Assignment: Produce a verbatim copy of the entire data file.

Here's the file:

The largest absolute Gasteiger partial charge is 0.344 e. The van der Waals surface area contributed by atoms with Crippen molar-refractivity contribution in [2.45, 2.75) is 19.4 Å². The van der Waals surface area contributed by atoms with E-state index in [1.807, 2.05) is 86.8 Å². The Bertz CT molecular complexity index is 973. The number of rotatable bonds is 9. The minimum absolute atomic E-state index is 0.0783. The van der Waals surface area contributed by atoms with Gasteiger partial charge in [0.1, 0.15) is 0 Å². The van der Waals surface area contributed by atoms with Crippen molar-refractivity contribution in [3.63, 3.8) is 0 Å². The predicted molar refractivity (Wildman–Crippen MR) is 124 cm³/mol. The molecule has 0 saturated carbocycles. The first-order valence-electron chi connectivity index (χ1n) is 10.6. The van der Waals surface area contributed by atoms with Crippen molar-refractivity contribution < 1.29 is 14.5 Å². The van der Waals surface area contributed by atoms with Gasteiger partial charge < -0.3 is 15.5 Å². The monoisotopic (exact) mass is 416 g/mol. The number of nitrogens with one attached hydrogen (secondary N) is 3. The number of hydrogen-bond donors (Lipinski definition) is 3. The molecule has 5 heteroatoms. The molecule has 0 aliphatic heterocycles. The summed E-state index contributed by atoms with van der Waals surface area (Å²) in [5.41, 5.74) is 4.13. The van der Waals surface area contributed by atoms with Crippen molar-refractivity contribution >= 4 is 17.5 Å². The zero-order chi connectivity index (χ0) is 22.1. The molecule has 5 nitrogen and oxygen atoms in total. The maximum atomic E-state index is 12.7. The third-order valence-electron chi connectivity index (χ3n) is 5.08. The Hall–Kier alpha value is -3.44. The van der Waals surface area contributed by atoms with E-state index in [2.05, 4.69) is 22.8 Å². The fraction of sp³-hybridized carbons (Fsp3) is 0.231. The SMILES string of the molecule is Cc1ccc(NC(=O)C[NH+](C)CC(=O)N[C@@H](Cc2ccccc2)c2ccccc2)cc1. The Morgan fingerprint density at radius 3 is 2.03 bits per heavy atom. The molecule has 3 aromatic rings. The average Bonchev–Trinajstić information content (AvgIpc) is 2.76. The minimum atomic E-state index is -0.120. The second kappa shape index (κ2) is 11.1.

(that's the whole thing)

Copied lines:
The largest absolute Gasteiger partial charge is 0.344 e. The van der Waals surface area contributed by atoms with Crippen molar-refractivity contribution in [2.45, 2.75) is 19.4 Å². The van der Waals surface area contributed by atoms with E-state index in [1.807, 2.05) is 86.8 Å². The Bertz CT molecular complexity index is 973. The number of rotatable bonds is 9. The minimum absolute atomic E-state index is 0.0783. The van der Waals surface area contributed by atoms with Gasteiger partial charge in [0.1, 0.15) is 0 Å². The van der Waals surface area contributed by atoms with Crippen molar-refractivity contribution in [3.63, 3.8) is 0 Å². The predicted molar refractivity (Wildman–Crippen MR) is 124 cm³/mol. The molecule has 0 saturated carbocycles. The first-order valence-electron chi connectivity index (χ1n) is 10.6. The van der Waals surface area contributed by atoms with Crippen molar-refractivity contribution < 1.29 is 14.5 Å². The van der Waals surface area contributed by atoms with Gasteiger partial charge < -0.3 is 15.5 Å². The monoisotopic (exact) mass is 416 g/mol. The number of nitrogens with one attached hydrogen (secondary N) is 3. The number of hydrogen-bond donors (Lipinski definition) is 3. The molecule has 5 heteroatoms. The molecule has 0 aliphatic heterocycles. The summed E-state index contributed by atoms with van der Waals surface area (Å²) in [5.41, 5.74) is 4.13. The van der Waals surface area contributed by atoms with Crippen molar-refractivity contribution >= 4 is 17.5 Å². The zero-order chi connectivity index (χ0) is 22.1. The molecule has 5 nitrogen and oxygen atoms in total. The maximum atomic E-state index is 12.7. The third-order valence-electron chi connectivity index (χ3n) is 5.08. The Hall–Kier alpha value is -3.44. The van der Waals surface area contributed by atoms with E-state index in [2.05, 4.69) is 22.8 Å². The fraction of sp³-hybridized carbons (Fsp3) is 0.231. The SMILES string of the molecule is Cc1ccc(NC(=O)C[NH+](C)CC(=O)N[C@@H](Cc2ccccc2)c2ccccc2)cc1. The Morgan fingerprint density at radius 3 is 2.03 bits per heavy atom. The molecule has 3 aromatic rings. The average Bonchev–Trinajstić information content (AvgIpc) is 2.76. The minimum atomic E-state index is -0.120. The second kappa shape index (κ2) is 11.1.